Rescuers Dig For Survivors After Massive Mudslide in China's Shenzhen

The disaster came when a huge pile of unwanted earth collapsed, engulfing 33 buildings.

A mudslide triggers a gas pipeline explosion in Shenzhen, southeastern China's Guangdong province, Dec. 20, 2015.

Dozens of people remained missing on Monday following Sunday's devastating mudslide in the southern Chinese city of Shenzhen, official media reported.

The disaster saw streets and buildings in the Hengtaiyu district of the city engulfed in mud 10 meters (33 feet) deep, after a massive pile of construction waste collapsed.

The mudslide, which prompted the evacuation of around 1,500 residents, came after experts warned local officials that the pile was unstable.

Video shot by eyewitnesses showed mud and dust shooting up into the air as it hit tall buildings in its path amid sounds of shrieking and car horns, before covering everything in its path in a sea of red mud.

"The whole thing has collapsed," one eyewitness comments on the video. "I don't know how many people have died; the whole thing has come down."

An eyewitness surnamed Chen said some of his colleagues have been missing since the mudslide struck.

"There are some workers we can't get in touch with, so I'm pretty sure that the death toll is going to rise," Chen said.

"The Liuxi industrial park has completely disappeared, and there were more than 100 people putting in overtime [at the factory] on Sunday," he said.

The area around Hengtaiyu's Guangming New District was being combed by some 3,000 rescue workers and excavation teams, state news agency Xinhua reported on Monday.

It said more than 90 people remained missing on Monday morning, while dozens more, including children, had been taken to hospital.

Of the 33 buildings buried, 14 were factory buildings, while office buildings and dormitories were also under the mudslide, Xinhua quoted deputy Shenzhen mayor Liu Qingsheng as saying.

"We will do everything we can to make use of the 72-hour survival window in our rescue work," officials said in a statement on the Guangming New District's official website.

"We will take our responsibilities very seriously," it said.

It said 78 excavators had been drafted in, and were digging through the mud on a grid system with the help of rescue teams.

Evacuated local residents were offered temporary shelter in the Guangming District Sports Center, it said.

Gas pipeline explosion

The mudslide also triggered a gas pipeline explosion, rupturing a 400-meter (1,312-foot) section of China's East-West gas pipeline.

A regional source told RFA that the mud had been piled up by successive hill-leveling operations as the area moved from countryside to rapidly-urbanizing industrial zone hungry for land.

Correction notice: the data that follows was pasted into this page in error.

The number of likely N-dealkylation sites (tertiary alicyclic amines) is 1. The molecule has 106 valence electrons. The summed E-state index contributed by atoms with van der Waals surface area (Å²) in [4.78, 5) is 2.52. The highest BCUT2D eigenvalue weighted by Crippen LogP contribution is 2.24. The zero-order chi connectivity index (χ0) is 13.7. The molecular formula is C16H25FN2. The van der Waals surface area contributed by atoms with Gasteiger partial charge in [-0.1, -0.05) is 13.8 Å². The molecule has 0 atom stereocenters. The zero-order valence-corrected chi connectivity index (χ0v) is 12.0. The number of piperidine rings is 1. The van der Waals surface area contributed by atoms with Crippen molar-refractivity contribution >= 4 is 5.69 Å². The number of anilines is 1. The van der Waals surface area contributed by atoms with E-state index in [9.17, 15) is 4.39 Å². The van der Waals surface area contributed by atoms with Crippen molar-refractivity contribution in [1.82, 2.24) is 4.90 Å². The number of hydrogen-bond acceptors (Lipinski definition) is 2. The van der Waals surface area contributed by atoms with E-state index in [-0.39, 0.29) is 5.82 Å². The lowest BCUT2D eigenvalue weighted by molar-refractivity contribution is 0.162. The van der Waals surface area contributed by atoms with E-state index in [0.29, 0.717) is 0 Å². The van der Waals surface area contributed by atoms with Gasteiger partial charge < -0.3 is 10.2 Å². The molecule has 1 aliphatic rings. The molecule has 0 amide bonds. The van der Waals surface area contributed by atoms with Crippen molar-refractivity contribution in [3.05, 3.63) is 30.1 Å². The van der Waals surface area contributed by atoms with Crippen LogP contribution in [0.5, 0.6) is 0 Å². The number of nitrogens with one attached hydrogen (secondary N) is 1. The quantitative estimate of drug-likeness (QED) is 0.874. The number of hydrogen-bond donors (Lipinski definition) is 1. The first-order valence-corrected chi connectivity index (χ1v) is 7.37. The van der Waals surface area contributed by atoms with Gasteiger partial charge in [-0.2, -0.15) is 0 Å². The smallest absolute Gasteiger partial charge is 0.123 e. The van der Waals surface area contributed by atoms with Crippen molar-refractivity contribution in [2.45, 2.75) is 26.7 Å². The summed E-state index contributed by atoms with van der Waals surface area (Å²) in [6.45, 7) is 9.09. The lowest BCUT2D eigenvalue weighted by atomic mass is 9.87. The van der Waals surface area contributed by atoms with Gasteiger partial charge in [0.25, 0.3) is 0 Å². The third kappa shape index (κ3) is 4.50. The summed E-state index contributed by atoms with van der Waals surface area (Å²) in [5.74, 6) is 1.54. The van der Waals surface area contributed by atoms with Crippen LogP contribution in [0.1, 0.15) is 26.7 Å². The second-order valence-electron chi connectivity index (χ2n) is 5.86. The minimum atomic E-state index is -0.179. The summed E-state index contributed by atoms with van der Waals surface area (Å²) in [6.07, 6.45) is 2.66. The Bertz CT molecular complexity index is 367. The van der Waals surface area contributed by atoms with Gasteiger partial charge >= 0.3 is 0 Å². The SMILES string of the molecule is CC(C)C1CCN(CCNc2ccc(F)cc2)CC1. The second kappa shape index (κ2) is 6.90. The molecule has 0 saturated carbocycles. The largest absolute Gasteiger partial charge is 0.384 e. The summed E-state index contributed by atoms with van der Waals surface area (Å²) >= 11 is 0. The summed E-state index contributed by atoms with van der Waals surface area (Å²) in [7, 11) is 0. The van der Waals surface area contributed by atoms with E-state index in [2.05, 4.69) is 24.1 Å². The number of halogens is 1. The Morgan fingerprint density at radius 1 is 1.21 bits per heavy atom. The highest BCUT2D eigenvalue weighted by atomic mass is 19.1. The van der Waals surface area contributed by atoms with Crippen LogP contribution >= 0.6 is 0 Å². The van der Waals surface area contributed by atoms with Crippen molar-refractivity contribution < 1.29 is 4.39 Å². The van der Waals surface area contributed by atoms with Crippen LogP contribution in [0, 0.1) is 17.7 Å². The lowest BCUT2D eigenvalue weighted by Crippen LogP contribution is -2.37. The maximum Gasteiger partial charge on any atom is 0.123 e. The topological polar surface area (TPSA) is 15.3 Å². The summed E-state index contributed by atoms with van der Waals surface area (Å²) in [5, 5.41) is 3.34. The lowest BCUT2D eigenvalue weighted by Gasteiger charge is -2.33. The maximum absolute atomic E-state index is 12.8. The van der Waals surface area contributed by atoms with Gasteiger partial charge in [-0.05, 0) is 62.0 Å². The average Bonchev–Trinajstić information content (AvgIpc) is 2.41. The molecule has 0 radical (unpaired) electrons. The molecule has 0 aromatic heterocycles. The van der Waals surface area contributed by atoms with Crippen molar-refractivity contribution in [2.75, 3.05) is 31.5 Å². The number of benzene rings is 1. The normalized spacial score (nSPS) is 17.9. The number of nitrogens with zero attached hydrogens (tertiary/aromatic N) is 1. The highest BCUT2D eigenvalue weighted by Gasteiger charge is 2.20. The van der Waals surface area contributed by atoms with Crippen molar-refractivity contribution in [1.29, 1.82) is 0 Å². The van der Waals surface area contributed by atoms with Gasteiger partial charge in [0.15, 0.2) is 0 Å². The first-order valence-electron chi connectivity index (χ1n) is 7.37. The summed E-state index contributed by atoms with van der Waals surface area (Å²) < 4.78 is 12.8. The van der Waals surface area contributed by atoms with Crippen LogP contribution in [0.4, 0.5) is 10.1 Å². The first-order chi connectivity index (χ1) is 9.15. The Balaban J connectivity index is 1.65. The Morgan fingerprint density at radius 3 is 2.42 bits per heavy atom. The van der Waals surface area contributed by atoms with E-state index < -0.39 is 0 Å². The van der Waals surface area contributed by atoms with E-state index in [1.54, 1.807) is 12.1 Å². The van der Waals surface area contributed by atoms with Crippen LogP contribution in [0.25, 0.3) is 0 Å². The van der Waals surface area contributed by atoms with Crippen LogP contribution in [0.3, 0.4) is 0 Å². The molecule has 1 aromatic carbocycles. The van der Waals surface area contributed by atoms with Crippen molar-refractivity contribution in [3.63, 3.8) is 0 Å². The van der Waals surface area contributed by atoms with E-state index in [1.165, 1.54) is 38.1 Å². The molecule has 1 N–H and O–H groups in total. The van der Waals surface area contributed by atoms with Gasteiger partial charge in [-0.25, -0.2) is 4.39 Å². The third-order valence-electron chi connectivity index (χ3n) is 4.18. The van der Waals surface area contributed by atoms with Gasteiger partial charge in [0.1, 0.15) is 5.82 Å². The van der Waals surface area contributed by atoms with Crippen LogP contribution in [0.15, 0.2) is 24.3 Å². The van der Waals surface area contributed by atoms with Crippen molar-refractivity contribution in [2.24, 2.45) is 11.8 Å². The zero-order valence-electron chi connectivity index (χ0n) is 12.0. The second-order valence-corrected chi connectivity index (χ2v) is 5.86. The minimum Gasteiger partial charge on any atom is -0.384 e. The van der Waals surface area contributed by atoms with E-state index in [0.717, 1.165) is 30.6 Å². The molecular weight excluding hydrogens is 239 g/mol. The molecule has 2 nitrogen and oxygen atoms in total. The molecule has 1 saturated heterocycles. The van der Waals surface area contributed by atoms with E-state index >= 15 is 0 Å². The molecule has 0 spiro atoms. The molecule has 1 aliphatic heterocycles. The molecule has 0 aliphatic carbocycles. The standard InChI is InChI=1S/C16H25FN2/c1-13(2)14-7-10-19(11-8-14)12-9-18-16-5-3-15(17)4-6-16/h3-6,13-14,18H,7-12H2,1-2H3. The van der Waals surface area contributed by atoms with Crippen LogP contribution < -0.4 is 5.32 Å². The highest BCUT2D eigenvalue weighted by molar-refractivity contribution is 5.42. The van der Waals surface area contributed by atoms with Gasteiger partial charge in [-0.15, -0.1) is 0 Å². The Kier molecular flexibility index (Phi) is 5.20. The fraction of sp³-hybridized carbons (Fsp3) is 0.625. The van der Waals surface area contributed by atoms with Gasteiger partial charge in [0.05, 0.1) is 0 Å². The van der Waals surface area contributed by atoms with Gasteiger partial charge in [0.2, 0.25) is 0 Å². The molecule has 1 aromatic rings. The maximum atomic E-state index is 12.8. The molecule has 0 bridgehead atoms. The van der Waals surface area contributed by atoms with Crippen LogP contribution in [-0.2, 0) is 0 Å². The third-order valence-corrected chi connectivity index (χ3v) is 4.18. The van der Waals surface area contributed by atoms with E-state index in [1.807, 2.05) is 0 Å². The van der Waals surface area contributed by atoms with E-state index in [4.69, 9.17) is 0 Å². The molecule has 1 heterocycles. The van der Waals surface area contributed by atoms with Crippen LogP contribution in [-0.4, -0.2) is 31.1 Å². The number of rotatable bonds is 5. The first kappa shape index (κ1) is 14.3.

"They basically had all this earth left over from digging away at the little hills and they had no use for it, so they just left it there in a big heap," the source, who gave only a surname Luo, said.

"Also, Shenzhen had recent rainfall, so there was an issue with subsidence," he said. "The pile wasn't very big, but it was about 100 meters [328 feet] high."

The Hongao construction waste tip had been flagged by local authorities as early as August 2013 for "illegal dumping of construction waste," documents on the Guangming New District official website showed.

And in April, the authorities stopped 13 trucks for illegally dumping construction waste in Guangming district, the website said.

According to Chen, there has been a “continual” stream of trucks dumping earth at the Hongao site since he arrived in the area earlier this year.

"It just got piled higher and higher, up to more than 100 meters, and nobody did anything about it," he said. "The trucks just kept on coming."

Police had thrown a tight security cordon around the rescue site on Monday, according to Shenzhen-based charity worker Zhang Zhiru.

"We went to the scene on Sunday, but we couldn't get in because they have sealed off the entire area," Zhang told RFA. "The only information we can get is from the online media, because the rescue workers and officials at the site won't talk to anyone."

"The local government is responsible ... but it's likely that they will try to cover some things up."

Hong Kong's South China Morning Post newspaper cited one Guangming online document as saying that the Hongao site had been ordered to close in July.

But a link on the site dated in July, and related to Hongao's operating license, returned the message "Sorry, the article you are looking for doesn't exist" on Monday.

Reported by Ka Pa and Dai Weisen for RFA's Cantonese Service, and by Xin Lin and Gao Shan for the Mandarin Service. Translated and written in English by Luisetta Mudie.